Downfall of Macbeth

There are many people who contribute to the end of Macbeth, but ultimately, the witches bring his downfall. Throughout the story, it is the witches prophecies that cause Macbeth to kill and lie to become king. He becomes too reliant on the witches to keep him safe and protect his future, but they end up getting him killed. The first time the witches appear, the third witch tells Macbeth that he "...shalt be king hereafter!" (1.2.56-57). The witches tell Macbeth that he will become king. The rest of the prophecy said Macbeth would be thane of Glamis and Cawdor, which had already come true, so Macbeth was certain he would be king. However, instead of waiting to become king, Macbeth's wife convinces him he must kill Duncan, the current king, to make the prophecy come true. So he kills the king, and in his worry to hide his tracks, he kills the king's guards, and Banquo, the other general who was with him when he received the prophecy. Next, the witches make Macbeth believe that he is invincible and will be king until he dies, saying that "...none of woman born Shall harm Macbeth" (4.1.91-92). The witches also tell him that he shall not fall until Birnam Wood comes to his castle, Dunsinane. In saying these things, the witches make Macbeth believe he cannot be killed, since a forest cannot move and all people are born of a woman. The final reason the witches are responsible for the fall of Macbeth is they make him overly confident, which causes him to confront Macduff, even though the witches warned him "Beware Macduff; Beware the Thane of Fife" (4.1.79-81). Despite this warning, Macbeth fights on the battlefield to defend his castle, is confronted by Macduff, and is killed.

Macbeth Character Analysis

Macbeth started out as a loyal and noble lord, but as the story goes on, he becomes crazier and more insane. He starts out only killing Duncan to become king, but then he kills Banquo and Macduff's family. He is being motivated to kill by his wife and the witches prophecies. The witches are telling him he shall be king, and that he will not fall until a Birnam Woods comes to his castle, Dunsinane. At first, he believes he must kill Duncan to make the prophecy come true. However, he doesn't think that this is the right thing to do, killing a good king that he is loyal to. His wife, Lady Macbeth, insults him for not being able to go through with the plan, and says he will " a coward in thine own esteem, Letting "I dare not" wait upon "I would," Like the poor car i' the adage?" (1.7.48-50). She says if he doesn't kill Duncan he will always be a coward, and compares him to a cat that wouldn't catch fish because it didn't want to get it's feet wet. When Macbeth receives the first set of prophecies, Banquo is also told that his sons will be kings. Macbeth, fearing for his future as king, and also knowing Banquo could show everyone he killed Duncan, Macbeth plans to have Banquo killed. "It is concluded, Banquo, thy soul's flight, If it find heaven, must find it out tonight" (3.1.57-58). Macbeth has just spoken to the murderers about killing Banquo and his son, Fleance. However, when the murderers ambush them, they only kill Banquo and Fleance escapes. And finally, the witches tell Macbeth to beware of Macduff. Macbeth is furious that he let Macduff escape to England, and decides to kill his family. He plans to "...give to the edge o' the sword His wife, his babes, and all unfortunate souls That trace him in his line" (4.1.174-176). He plans to kill Macduff's family since he has fled to England and Macbeth knows he is planning against him. Macbeth hires more murderers to kill Macduff's family as punishment for fleeing Scotland. Macbeth had potential to be a better king, had he not killed everyone he thought of as a threat, or he even could have been a better person, by not killing anyone. But his wife and the witches deceive him into killing those he once called friends.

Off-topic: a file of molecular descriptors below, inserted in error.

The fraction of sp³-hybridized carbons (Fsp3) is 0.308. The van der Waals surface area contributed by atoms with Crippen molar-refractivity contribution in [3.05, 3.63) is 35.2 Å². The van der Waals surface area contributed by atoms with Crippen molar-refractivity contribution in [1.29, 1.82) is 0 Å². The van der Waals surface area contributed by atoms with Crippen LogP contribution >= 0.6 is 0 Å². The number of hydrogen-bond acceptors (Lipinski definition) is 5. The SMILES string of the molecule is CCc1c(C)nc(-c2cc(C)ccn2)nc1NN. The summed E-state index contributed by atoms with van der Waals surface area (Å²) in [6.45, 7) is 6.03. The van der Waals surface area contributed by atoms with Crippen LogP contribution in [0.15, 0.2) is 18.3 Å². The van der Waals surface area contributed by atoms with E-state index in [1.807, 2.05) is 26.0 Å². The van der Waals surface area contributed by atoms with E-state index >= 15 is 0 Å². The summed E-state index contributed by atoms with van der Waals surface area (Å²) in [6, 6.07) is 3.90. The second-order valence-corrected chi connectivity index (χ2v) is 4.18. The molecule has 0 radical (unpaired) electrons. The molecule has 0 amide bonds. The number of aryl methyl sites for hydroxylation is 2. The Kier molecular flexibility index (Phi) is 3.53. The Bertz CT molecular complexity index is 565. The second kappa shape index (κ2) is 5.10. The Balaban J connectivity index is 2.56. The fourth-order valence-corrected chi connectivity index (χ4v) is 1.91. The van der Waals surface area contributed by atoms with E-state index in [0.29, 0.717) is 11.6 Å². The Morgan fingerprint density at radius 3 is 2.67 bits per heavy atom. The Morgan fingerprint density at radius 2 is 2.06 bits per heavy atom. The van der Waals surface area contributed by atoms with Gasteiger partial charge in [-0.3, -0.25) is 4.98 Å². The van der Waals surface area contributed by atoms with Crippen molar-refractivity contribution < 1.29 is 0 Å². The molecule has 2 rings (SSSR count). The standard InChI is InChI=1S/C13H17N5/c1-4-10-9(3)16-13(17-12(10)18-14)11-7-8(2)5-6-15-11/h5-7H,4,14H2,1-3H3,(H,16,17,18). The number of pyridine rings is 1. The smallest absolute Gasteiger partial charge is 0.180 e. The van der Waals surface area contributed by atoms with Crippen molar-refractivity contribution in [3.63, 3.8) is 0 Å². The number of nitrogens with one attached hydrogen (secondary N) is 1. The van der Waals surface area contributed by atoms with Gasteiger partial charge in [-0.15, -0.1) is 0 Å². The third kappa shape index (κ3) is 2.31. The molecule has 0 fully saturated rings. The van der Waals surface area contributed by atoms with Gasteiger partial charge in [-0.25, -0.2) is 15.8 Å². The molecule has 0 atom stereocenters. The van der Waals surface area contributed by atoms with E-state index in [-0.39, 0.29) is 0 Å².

Movie Connection

The Lion King is very similar to Macbeth. Scar and Macbeth are very similar, and Macduff is similar to Simba. In the beginning of each story, there is a king, and someone plotting to kill them. In Macbeth, Macbeth is convinced he will be king and he has to kill the current king, Duncan. In The Lion King, Mufasa, the king, is killed by Scar, his jealous younger brother. After the kings are dead, the killers in each story turn out to be bad rulers, and mean to their people. Both of the antagonists are only trying to help themselves, and are acting on their greed, not what is right. In the end, the king, Scar or Macbeth, fights the one who is trying to restore order to the kingdom, which would be Simba or Macduff, and the kings die. The rightful ruler then takes over, and restores the kingdom to what it once was.

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